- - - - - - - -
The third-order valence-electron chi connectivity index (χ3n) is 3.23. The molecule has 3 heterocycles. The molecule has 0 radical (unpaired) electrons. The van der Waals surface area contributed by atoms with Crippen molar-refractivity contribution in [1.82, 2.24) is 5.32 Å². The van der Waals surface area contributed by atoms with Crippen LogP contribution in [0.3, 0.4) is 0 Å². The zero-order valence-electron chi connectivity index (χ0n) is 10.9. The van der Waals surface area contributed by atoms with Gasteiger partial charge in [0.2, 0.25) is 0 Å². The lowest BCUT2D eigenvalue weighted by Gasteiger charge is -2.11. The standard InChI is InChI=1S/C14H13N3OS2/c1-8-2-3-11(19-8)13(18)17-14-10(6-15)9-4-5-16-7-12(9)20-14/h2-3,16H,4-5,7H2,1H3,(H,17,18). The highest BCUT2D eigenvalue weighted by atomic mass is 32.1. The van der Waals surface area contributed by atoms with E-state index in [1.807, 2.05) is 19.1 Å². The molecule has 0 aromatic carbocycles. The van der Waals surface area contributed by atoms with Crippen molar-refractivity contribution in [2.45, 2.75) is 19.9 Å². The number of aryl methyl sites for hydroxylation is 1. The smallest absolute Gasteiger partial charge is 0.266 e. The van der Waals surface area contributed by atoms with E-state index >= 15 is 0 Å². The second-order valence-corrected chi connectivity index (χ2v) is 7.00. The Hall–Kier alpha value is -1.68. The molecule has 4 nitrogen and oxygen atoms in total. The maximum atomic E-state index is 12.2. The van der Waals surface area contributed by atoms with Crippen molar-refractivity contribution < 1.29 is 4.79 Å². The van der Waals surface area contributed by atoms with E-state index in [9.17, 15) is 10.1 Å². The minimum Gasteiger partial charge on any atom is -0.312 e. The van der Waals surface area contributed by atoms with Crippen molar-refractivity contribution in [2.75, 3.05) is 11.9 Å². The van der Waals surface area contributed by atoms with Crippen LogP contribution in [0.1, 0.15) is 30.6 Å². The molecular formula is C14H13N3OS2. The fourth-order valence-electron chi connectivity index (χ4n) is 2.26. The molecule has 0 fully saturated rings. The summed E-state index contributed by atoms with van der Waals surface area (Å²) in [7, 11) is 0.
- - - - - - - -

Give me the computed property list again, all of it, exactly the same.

The third-order valence-electron chi connectivity index (χ3n) is 3.23. The molecule has 3 heterocycles. The molecule has 0 radical (unpaired) electrons. The van der Waals surface area contributed by atoms with Crippen molar-refractivity contribution in [1.82, 2.24) is 5.32 Å². The van der Waals surface area contributed by atoms with Crippen LogP contribution in [0.3, 0.4) is 0 Å². The zero-order valence-electron chi connectivity index (χ0n) is 10.9. The van der Waals surface area contributed by atoms with Gasteiger partial charge in [0.2, 0.25) is 0 Å². The lowest BCUT2D eigenvalue weighted by Gasteiger charge is -2.11. The standard InChI is InChI=1S/C14H13N3OS2/c1-8-2-3-11(19-8)13(18)17-14-10(6-15)9-4-5-16-7-12(9)20-14/h2-3,16H,4-5,7H2,1H3,(H,17,18). The highest BCUT2D eigenvalue weighted by atomic mass is 32.1. The van der Waals surface area contributed by atoms with E-state index in [1.807, 2.05) is 19.1 Å². The molecule has 0 aromatic carbocycles. The van der Waals surface area contributed by atoms with Crippen molar-refractivity contribution in [2.45, 2.75) is 19.9 Å². The number of aryl methyl sites for hydroxylation is 1. The smallest absolute Gasteiger partial charge is 0.266 e. The van der Waals surface area contributed by atoms with E-state index >= 15 is 0 Å². The second-order valence-corrected chi connectivity index (χ2v) is 7.00. The Hall–Kier alpha value is -1.68. The molecule has 4 nitrogen and oxygen atoms in total. The maximum atomic E-state index is 12.2. The van der Waals surface area contributed by atoms with Crippen molar-refractivity contribution < 1.29 is 4.79 Å². The van der Waals surface area contributed by atoms with E-state index in [9.17, 15) is 10.1 Å². The minimum Gasteiger partial charge on any atom is -0.312 e. The van der Waals surface area contributed by atoms with Crippen molar-refractivity contribution in [2.75, 3.05) is 11.9 Å². The van der Waals surface area contributed by atoms with Crippen LogP contribution in [0.1, 0.15) is 30.6 Å². The molecular formula is C14H13N3OS2. The fourth-order valence-electron chi connectivity index (χ4n) is 2.26. The molecule has 0 fully saturated rings. The summed E-state index contributed by atoms with van der Waals surface area (Å²) in [7, 11) is 0.